ALIMONY

The money paid by one ex-spouse to the other for support under the terms of a court order or settlement agreement following a divorce. Except in marriages of lo... (more...)
The money paid by one ex-spouse to the other for support under the terms of a court order or settlement agreement following a divorce. Except in marriages of long duration (ten years or more) or in the case of an ailing spouse, alimony usually lasts for a set period, with the expectation that the recipient spouse will become self-supporting. Alimony is also called 'spousal support' or 'maintenance.'

CONSUMMATION

The actualization of a marriage. Sexual intercourse is required to 'consummate' a marriage. Failure to do so is grounds for divorce or annulment.

SEPARATE PROPERTY

In community property states, property owned and controlled entirely by one spouse in a marriage. At divorce, separate property is not divided under the state's... (more...)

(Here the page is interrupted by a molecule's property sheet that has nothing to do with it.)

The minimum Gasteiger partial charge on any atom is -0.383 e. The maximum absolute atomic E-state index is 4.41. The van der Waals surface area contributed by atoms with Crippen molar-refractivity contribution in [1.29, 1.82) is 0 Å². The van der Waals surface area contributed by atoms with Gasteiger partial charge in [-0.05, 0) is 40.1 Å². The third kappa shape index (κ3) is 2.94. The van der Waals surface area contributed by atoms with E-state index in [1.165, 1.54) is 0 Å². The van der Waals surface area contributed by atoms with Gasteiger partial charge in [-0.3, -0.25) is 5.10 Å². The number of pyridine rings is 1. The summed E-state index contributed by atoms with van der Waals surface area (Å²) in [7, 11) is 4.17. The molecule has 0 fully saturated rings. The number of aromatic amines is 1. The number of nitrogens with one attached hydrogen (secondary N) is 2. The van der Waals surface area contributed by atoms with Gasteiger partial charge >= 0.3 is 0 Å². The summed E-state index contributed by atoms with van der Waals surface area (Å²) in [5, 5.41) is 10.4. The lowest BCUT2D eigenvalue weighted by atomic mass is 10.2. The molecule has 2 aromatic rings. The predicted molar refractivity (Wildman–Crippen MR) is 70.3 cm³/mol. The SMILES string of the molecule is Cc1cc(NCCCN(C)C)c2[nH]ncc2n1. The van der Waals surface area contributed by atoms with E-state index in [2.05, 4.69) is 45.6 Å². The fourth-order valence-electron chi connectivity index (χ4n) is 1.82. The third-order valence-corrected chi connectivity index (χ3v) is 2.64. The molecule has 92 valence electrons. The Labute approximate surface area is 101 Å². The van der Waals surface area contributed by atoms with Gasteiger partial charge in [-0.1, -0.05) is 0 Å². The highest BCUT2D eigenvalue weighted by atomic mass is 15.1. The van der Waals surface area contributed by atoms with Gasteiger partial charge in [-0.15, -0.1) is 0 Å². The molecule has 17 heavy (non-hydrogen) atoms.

In community property states, property owned and controlled entirely by one spouse in a marriage. At divorce, separate property is not divided under the state's property division laws, but is kept by the spouse who owns it. Separate property includes all property that a spouse obtained before marriage, through inheritance or as a gift. It also includes any property that is traceable to separate property -- for example, cash from the sale of a vintage car owned by one spouse before marriage-and any property that the spouses agree is separate property. Compare community property and equitable distribution.

SHARED CUSTODY

See joint custody.

FAULT DIVORCE

A tradition that required one spouse to prove that the other spouse was legally at fault, to obtain a divorce. The 'innocent' spouse was then granted the divorc... (more...)
A tradition that required one spouse to prove that the other spouse was legally at fault, to obtain a divorce. The 'innocent' spouse was then granted the divorce from the 'guilty' spouse. Today, 35 states still allow a spouse to allege fault in obtaining a divorce. The traditional fault grounds for divorce are adultery, cruelty, desertion, confinement in prison, physical incapacity and incurable insanity. These grounds are also generally referred to as marital misconduct.

PROVOCATION

The act of inciting another person to do a particular thing. In a fault divorce, provocation may constitute a defense to the divorce, preventing it from going t... (more...)